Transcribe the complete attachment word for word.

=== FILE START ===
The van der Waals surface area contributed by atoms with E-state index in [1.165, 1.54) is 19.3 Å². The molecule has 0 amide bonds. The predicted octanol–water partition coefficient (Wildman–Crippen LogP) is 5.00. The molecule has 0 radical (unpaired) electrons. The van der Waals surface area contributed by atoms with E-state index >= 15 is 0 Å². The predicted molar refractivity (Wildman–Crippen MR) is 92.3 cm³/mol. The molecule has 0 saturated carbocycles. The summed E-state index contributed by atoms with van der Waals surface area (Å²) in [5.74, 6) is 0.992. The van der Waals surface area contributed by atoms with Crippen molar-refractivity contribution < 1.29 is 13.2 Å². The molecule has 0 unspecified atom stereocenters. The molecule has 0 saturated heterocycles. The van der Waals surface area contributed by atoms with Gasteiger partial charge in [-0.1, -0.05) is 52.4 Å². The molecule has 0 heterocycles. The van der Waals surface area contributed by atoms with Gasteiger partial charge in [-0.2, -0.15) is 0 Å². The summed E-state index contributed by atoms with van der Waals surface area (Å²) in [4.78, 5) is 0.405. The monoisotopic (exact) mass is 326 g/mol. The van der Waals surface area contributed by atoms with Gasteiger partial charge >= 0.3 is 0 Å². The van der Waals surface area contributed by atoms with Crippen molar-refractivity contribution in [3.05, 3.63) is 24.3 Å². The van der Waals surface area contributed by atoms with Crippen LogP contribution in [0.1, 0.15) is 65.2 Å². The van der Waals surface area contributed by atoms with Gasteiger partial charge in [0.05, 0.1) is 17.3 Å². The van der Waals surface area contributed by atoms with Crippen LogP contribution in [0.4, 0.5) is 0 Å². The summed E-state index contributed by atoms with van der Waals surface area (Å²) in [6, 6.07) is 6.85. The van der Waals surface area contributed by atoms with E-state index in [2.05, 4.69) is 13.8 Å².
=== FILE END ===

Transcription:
The van der Waals surface area contributed by atoms with E-state index in [1.165, 1.54) is 19.3 Å². The molecule has 0 amide bonds. The predicted octanol–water partition coefficient (Wildman–Crippen LogP) is 5.00. The molecule has 0 radical (unpaired) electrons. The van der Waals surface area contributed by atoms with E-state index >= 15 is 0 Å². The predicted molar refractivity (Wildman–Crippen MR) is 92.3 cm³/mol. The molecule has 0 saturated carbocycles. The summed E-state index contributed by atoms with van der Waals surface area (Å²) in [5.74, 6) is 0.992. The van der Waals surface area contributed by atoms with Crippen molar-refractivity contribution < 1.29 is 13.2 Å². The molecule has 0 unspecified atom stereocenters. The molecule has 0 saturated heterocycles. The van der Waals surface area contributed by atoms with Gasteiger partial charge in [-0.1, -0.05) is 52.4 Å². The molecule has 0 heterocycles. The van der Waals surface area contributed by atoms with Gasteiger partial charge in [-0.2, -0.15) is 0 Å². The summed E-state index contributed by atoms with van der Waals surface area (Å²) in [4.78, 5) is 0.405. The monoisotopic (exact) mass is 326 g/mol. The van der Waals surface area contributed by atoms with Gasteiger partial charge >= 0.3 is 0 Å². The van der Waals surface area contributed by atoms with Crippen molar-refractivity contribution in [3.05, 3.63) is 24.3 Å². The van der Waals surface area contributed by atoms with Crippen LogP contribution in [0.1, 0.15) is 65.2 Å². The van der Waals surface area contributed by atoms with Gasteiger partial charge in [0.05, 0.1) is 17.3 Å². The van der Waals surface area contributed by atoms with Crippen LogP contribution in [0.4, 0.5) is 0 Å². The summed E-state index contributed by atoms with van der Waals surface area (Å²) in [6, 6.07) is 6.85. The van der Waals surface area contributed by atoms with E-state index in [2.05, 4.69) is 13.8 Å².